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‘A Christmas Carol’ with surprise twist

12/06/2013
Amanda Peterson
Reporter

Theater by the Grove will present the Christmas classic, “A Christmas Carol,” Dec. 3-8.

This rendition, however, hosts many surprises and a rather young cast – the roles of Ebenezer Scrooge and Bob Cratchit both being played by fresh­men. The cast also utilizes puppetry to tell Scrooge’s story of redemption.

“Our version of ‘A Christmas Carol’ is different than any other renditions I have seen,” said Nicholas Tyson (fresh­man, anthropology), who plays old man Scrooge. “Since we are utilizing pup­pets for some of the characters, except for Scrooge, Cratchit and a few others, I originally thought this show would be played out in a purely humoristic child­like fashion.

“Unlike any other puppet show, it incorporates the classic feel of a serious Victorian-era drama, as well as the silly humor of puppetry.”

Opposite of Scrooge, Grant Hoog­straten (freshman, theater) plays the role of Bob Cratchit. He explained how interacting with puppets has been a definite challenge for him.

“I’m constantly tempted to respond to the actor behind the puppet, and learning to act with the puppets has been very interesting,” Hoogstraten said.

Tyson said he considered working with puppets a “huge obstacle.” He had never before done a production with puppets.

“There are all sorts of rules that had been previously unknown to me when working in a puppet rendition of a show – various do’s and don’ts that have both limited and expanded my actions and interactions toward them,” Tyson said. “It was very hard to ingrain them into my acting.”

What makes this production of “A Christmas Carol” different from other versions is not just the fact that they in­corporate puppetry but also that rather than just acting out the storyline, this production features a group of London­ers telling the tale. This allows the audi­ence to see how the story feels from a different point of view and also how it affects those other people’s lives.

Both actors said they had difficulties in relating to their characters.

“Learning to play Bob Cratchit has been pretty difficult for me; he and I aren’t very similar, so really getting a feel for him has been challenging,” Hoog­straten said. “Nothing can keep Bob Cratchit down. He has this sort of re­silience and optimism about him that I think is just amazing.”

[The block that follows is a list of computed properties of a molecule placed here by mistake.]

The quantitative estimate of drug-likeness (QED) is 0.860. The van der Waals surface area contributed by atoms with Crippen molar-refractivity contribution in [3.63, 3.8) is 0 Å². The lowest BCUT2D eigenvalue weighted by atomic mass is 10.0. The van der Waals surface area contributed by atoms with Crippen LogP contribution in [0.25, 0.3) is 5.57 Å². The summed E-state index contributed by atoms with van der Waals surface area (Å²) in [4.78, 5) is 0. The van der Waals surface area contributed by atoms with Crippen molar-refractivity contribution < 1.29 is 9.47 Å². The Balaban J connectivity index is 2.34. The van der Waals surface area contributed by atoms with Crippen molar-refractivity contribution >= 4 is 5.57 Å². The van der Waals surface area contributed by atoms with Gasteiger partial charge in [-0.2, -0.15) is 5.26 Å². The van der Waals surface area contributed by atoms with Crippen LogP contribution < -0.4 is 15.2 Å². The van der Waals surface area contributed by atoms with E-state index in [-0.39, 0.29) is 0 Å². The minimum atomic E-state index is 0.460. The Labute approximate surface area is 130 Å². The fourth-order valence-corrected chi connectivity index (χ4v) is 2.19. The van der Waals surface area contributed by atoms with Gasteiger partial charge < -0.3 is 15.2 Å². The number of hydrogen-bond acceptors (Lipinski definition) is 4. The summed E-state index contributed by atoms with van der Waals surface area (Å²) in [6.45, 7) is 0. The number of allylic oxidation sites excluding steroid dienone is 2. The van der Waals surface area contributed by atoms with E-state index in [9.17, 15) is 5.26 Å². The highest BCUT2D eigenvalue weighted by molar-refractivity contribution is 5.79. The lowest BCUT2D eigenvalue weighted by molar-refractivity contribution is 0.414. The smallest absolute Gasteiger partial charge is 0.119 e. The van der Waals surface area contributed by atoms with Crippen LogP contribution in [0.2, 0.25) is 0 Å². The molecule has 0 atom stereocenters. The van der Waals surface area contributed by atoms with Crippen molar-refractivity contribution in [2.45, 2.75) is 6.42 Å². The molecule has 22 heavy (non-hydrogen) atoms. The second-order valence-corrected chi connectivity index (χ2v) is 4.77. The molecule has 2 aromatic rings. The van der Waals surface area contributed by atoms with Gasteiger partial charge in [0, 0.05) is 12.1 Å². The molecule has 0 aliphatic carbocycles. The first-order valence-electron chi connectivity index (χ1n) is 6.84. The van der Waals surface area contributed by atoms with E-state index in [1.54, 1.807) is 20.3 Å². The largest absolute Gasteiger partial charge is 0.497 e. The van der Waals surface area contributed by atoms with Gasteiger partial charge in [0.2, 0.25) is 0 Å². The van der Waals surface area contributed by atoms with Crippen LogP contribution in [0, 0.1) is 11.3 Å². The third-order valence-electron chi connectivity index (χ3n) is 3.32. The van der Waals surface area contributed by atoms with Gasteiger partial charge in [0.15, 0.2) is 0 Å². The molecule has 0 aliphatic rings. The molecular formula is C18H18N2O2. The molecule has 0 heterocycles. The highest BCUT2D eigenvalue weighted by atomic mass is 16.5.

Tyson said he’d thought that because “A Christmas Carol” is such a popular and pervasive staple of the holidays in today’s society, and after having seen Scrooge portrayed over and over again in films and on television, playing the role would be a piece of cake.

“It wasn’t until I actually started ex­perimenting with how he walked and how he talked that it became really clear that finding the exact way to portray his negativity would be hard work,” Tyson said.

And for Hoogstraten, in a way, this is a production that has come full circle: “I was in ‘A Christmas Carol’ once when I was six years old; I was Tiny Tim and absolutely loved it.”

“The one thing I want the public to know about this production is that it will be epic,” Tyson said. “A classic Victorian drama fused with the child­like yet powerful actions of puppetry makes our rendition of ‘A Christmas Carol’ a must-see for all ages. It will have you laughing, crying and filled with holiday cheer. It is truly in itself a masterful work of art.”

The show is running Dec. 3-7 at 8 p.m. in Waller Hall with a matinee Dec. 8 at 2 p.m. Tickets are priced at $14 for regular admission, $12 for senior citi­zens or groups of 15 or more and $9 for I-Card holders, students and children.

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